Once you are on the date remember that they wouldn’t be there if they weren’t interested. That doesn’t mean whip your cock out. It means have a little faith in who you are and that you have something to offer. Think about the successes in your life and nurture your confidence.

Finally remember, rejection isn’t the end of the world. We all get rejected. It doesn’t mean you are a bad person, it doesn’t mean you are worthless, it doesn’t mean you are ugly. All it means that the person for you is out there and that you are one step closer to finding them. Sometimes we just don’t connect, better to know than to waste time pining over something that wasn’t meant to be. Think about what you have learned from the situation and then let it go.

So there you have it, some of my tips for dealing with shyness on the dating scene. I kind of feel like the blind leading the blind because I struggle with this all the time too, but it’s something that I am working on all the time and I have had great success in building on my confidence, I hope it helps you too.

 

 

 

 

5 thoughts on “Gay 101. An introverts guide to dating.

  • March 11, 2014 at 8:31 pm
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    Loved the content. Identified with so much of it. Thanks!

    Reply
  • March 12, 2014 at 2:14 am
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    I like this advice.

    Reply
  • March 15, 2014 at 8:27 pm
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    Sent it to my nephew. 17. He needs this, wish I had it at that age. lol

    Reply
  • April 26, 2014 at 2:28 pm
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    As an introvert, I think this article is a little misleading. Being introverted is not a result of bullying or social pressure. It is part of your personality, and there is a lot of research showing introversion/extroversion are biologically determined, just like our sexualities.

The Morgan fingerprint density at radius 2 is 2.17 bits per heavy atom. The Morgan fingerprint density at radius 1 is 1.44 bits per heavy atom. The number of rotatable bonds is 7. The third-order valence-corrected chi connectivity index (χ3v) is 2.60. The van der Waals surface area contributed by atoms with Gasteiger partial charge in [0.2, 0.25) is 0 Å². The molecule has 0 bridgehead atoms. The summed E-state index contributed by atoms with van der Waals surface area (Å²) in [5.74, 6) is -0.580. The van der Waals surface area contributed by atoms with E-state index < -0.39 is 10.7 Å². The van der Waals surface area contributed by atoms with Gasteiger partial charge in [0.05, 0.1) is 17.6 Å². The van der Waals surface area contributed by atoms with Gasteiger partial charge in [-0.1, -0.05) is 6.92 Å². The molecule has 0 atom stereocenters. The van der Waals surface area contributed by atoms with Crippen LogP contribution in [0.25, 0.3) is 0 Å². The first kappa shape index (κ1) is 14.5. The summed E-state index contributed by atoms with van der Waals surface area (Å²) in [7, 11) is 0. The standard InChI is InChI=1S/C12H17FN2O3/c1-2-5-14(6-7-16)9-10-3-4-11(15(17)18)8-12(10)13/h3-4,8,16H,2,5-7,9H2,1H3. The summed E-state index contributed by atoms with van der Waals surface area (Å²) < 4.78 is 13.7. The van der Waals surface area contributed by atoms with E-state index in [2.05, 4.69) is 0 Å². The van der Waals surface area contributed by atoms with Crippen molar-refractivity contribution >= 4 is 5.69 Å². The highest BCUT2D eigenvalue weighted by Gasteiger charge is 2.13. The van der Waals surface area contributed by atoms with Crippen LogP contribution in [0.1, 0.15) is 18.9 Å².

Introverts get their energy from doing things on their own; they get exhausted with a lot of social activity. Extroverts are the opposite: they feed off the energy of others, and they are uncomfortable being alone. Neither personality type is good or bad; they are just different.

    Check out Susan Cain’s awesome book Quiet: The Power of Introverts for more info on how introversion can be used in a positive manner. Also check out the Myers-Briggs Type Indicator, which are very enlightening in understanding how your personality influences your interactions with others.

    Reply
  • May 1, 2015 at 10:53 am
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    This sounds more like shyness then true being a true introvert. If all it took was for you to go out and have more experiences and meet new friend then that means it was probably more you being shy and being introverted. Being introverted is part of who you are and what your personality is at the core it’s not going to change simply because you went to a gay club or had a few dates. You were probably just an extrovert who is shy and insecure.

    Reply